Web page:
2. The method of claim 1, wherein introducing peptide ions includes ionizing a chromatographically separated component of the biological sample, the introduction period being defined by a chromatographic elution peak width of the component.

3. The method of claim 1, wherein the first maximum value is defined by a user.

4. The method of claim 1, wherein the first maximum value is defined based on a history of search results for candidate peptides not being identified before corresponding elapsed search times reached a second maximum value, the second maximum value less than the first maximum value.

5. The method of claim 1, wherein fragmenting the peptide ions includes mass isolating at least one ion species prior to fragmentation.

6. The method of claim 1, wherein the first maximum value is less than or equal to 20 milliseconds (ms).

7. The method of claim 1, wherein the candidate peptide is identified using amino acid sequences stored in the mass spectral database.

8. The method of claim 1, wherein the candidate peptide is identified using empirically determined mass spectra stored in the mass spectral database.

9. The method of claim 1, wherein the action to be performed based on the identification of the candidate peptide includes performing an additional stage of MSn analysis for one or more of the product ion species.

10. The method of claim 1, wherein the action to be performed based on the identification of the candidate peptide includes refraining from performing an additional stage of MSn analysis for one or more of the product ion species.

11. The method of claim 1, wherein the action to be performed based on the identification of the candidate peptide includes adjusting a fragmentation technique implemented by a fragmentation cell used to fragment the peptide ions from a first fragmentation type to a second fragmentation type, the first fragmentation type and the second fragmentation type being different fragmentation types.

12. The method of claim 1, further comprising:

fragmenting the peptide ions to form second product ions;
mass analyzing the second product ions to acquire a second product ion spectrum; and
during the introduction period, using the programmed controller to perform: executing a second search of the mass spectral database to attempt to identify a candidate peptide in the mass spectral database that matches the second product ion spectrum, while executing the search of the mass spectral database, monitoring a second elapsed search time of the second search and determining that the second elapsed search time exceeds the first maximum value, and upon identification of the second elapsed search time exceeding the first maximum value, terminating the second search.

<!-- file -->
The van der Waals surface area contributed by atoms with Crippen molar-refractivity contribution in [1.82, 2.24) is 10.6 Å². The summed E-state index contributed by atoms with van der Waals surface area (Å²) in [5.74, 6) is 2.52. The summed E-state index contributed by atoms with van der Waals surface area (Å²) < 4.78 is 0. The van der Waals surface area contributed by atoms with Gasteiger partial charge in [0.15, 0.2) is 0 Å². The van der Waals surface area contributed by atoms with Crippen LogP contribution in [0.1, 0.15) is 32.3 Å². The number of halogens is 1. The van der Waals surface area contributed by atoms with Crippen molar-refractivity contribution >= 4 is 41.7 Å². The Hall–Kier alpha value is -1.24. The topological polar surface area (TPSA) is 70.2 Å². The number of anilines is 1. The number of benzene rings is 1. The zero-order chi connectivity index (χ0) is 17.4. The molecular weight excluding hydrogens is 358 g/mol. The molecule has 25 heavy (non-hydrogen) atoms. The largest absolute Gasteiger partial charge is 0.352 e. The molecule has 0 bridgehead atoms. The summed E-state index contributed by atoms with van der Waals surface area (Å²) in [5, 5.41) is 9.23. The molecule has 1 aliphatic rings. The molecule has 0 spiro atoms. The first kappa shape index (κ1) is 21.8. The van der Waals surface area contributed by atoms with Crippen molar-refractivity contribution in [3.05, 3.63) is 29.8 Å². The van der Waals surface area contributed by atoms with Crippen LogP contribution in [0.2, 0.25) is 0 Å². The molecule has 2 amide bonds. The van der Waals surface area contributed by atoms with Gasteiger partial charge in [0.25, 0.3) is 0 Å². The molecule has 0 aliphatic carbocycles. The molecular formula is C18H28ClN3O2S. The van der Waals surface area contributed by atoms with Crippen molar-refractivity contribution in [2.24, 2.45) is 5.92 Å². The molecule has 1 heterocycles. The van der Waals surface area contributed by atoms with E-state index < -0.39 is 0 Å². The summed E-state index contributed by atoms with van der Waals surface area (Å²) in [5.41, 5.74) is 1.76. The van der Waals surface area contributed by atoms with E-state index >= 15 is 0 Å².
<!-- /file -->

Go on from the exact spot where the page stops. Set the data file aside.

13. Apparatus for analyzing a biological sample, comprising:

a separation device configured to temporally separate the biological sample into components;
an ionization source configured to receive a component of the biological sample and generate peptide ions from the component during an introduction period;
a fragmentation device configured to fragment the peptide ions to form product ions;
a mass analyzer configured to analyze the product ions to produce a product ion spectrum; and
a controller programmed with instructions for: executing a search of a mass spectral database to attempt to identify a candidate peptide in the mass spectral database that matches the product ion spectrum, the mass spectral database containing product mass spectral information for candidate peptides, while executing the search of the mass spectral database, monitoring an elapsed search time, and upon identification of the candidate peptide that matches the product ion spectrum prior to the elapsed search time reaching a first maximum value, causing the mass spectrometer to perform an action based on the identification.

14. The apparatus of claim 13, wherein the separation device is a chromatography device, and wherein the introduction period is defined by a chromatographic elution peak width of the component.

15. The apparatus of claim 13, wherein the first maximum value is: (i) defined by a user, or (ii) defined based on a history of search results for candidate peptides not being identified before the corresponding elapsed search times reached a second maximum value, the second maximum value less than the first maximum value.

16. The apparatus of claim 13, wherein the first maximum value is less than or equal to 20 milliseconds (ms).

17. The apparatus of claim 13, the candidate peptide is identified using amino acid sequences stored in the mass spectral database.